This dinosaur survived the Cretaceous Extinction.
His name is Sweet Blood of Easy Prey Just After Slaughter, but they don’t know that. He’s Charlie to them. He’s only about five feet tall, so he’s not unmanageably large. And now they’ve got him locked up deep underground in an impenetrable glass cell that prevents him from incapacitating them with the scents he generates for the purpose. Which he would be all too happy to do given the chance.
Estimated reading time: 6 minutes
Because Charlie is a maniraptor with a mouth full of needle-sharp teeth—and he’s hungry. But in his day, sixty-six million years ago, Charlie was an astronomer—in fact, it was he who predicted the impact of the asteroid that drove his species to extinction, along with three-quarters of all the other plant and animal species on the planet at the time. And it was also Charlie, working with a handful of brilliant colleagues, who contrived to put him and dozens of others in his community into a form of suspended animation. Unfortunately, he’s the only survivor. And now he’s a prisoner of the United States government.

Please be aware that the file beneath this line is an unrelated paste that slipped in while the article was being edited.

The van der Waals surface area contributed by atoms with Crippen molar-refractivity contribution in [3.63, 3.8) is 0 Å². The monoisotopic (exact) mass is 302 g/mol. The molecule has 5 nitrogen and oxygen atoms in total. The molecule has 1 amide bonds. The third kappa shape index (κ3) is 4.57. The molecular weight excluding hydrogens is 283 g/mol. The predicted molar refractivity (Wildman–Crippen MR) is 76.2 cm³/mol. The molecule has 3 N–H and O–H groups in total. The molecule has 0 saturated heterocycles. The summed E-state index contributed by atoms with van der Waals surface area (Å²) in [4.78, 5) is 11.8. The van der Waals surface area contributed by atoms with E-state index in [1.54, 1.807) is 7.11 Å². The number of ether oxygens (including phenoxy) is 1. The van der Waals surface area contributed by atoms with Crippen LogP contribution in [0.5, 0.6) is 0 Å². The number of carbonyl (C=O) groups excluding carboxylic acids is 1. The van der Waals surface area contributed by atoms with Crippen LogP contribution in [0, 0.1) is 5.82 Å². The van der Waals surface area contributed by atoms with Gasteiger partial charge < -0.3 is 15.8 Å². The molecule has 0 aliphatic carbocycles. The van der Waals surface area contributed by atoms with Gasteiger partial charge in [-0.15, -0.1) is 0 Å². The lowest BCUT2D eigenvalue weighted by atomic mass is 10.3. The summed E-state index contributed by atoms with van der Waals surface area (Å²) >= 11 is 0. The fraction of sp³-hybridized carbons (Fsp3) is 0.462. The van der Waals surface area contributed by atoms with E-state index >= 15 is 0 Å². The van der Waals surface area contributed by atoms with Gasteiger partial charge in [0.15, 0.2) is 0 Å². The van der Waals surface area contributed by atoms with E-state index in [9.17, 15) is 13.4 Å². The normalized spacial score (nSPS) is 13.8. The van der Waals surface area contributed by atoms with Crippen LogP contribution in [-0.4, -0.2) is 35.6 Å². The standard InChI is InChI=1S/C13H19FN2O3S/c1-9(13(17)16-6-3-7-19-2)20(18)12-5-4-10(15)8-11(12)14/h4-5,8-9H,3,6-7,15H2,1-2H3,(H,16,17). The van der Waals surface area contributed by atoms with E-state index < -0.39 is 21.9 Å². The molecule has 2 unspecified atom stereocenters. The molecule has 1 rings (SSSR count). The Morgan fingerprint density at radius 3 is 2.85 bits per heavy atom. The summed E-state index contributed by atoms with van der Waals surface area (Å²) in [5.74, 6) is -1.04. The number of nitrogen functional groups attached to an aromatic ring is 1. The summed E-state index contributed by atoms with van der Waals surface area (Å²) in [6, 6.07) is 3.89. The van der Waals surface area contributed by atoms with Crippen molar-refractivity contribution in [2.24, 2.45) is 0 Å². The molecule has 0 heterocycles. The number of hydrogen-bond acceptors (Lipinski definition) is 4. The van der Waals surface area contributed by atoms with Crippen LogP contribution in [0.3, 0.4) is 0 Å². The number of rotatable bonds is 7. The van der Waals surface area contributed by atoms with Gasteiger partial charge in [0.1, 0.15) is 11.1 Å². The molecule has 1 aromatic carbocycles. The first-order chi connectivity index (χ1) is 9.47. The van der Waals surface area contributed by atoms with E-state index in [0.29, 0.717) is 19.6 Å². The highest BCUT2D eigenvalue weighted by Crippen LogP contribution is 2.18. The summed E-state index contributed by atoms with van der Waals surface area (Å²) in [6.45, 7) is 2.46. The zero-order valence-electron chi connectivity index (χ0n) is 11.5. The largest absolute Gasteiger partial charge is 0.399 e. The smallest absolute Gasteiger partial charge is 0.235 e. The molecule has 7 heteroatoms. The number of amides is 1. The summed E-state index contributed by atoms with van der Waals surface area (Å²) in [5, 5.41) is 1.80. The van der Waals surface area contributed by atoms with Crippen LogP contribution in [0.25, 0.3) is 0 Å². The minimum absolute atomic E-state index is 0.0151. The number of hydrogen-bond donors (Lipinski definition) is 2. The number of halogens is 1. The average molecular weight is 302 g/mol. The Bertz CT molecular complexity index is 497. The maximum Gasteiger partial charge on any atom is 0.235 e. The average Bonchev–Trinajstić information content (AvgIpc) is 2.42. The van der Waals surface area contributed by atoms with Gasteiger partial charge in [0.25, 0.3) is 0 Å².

Yes, Charlie the dinosaur survived
So how, you might ask, did all this come about? Regrettably, you won’t know the full story unless you’ve read David Walton’s series starter, Living Memory. But in the fewest possible words, here’s what happened . . . A team of paleontologists working in northeast Thailand uncovered what could only be described as a dinosaur cemetery created for the purpose. And in unearthing the fossils they are assaulted with memories that take them back sixty-six million years ago to the lives those dinosaurs lived.
They’re memories triggered by scent. And one of the other scents the maniraptors generated is a deadly weapon—a scent that permits anyone to dominate everyone around him, bending others to his will. So, of course, that domination scent, which Charlie can create at will, is now a great prize. And both Chinese and American agents are struggling to capture it. Which explains why the CIA now has Charlie locked away so far from his homeland.
Deadly Memory (Living Memory #2) by David Walton (2023) 260 pages ★★★★☆
Here’s what’s happening now . . .
Charlie’s captors underground in Colorado include several members of a high-powered team from the CIA and three paleontologists, the twin sisters Samira and Beth and Samira’s dissertation adviser, Paula. Samira works directly across the glass barrier from Charlie, determined to devise a way to communicate with him. She and her sister are furious that they’re powerless to share the news about Charlie with other scientists. The fact that a dinosaur survived, and that he’s as intelligent as they are, would shake their world. But the CIA has gagged them, intent on learning more about the domination scent to use it as a weapon.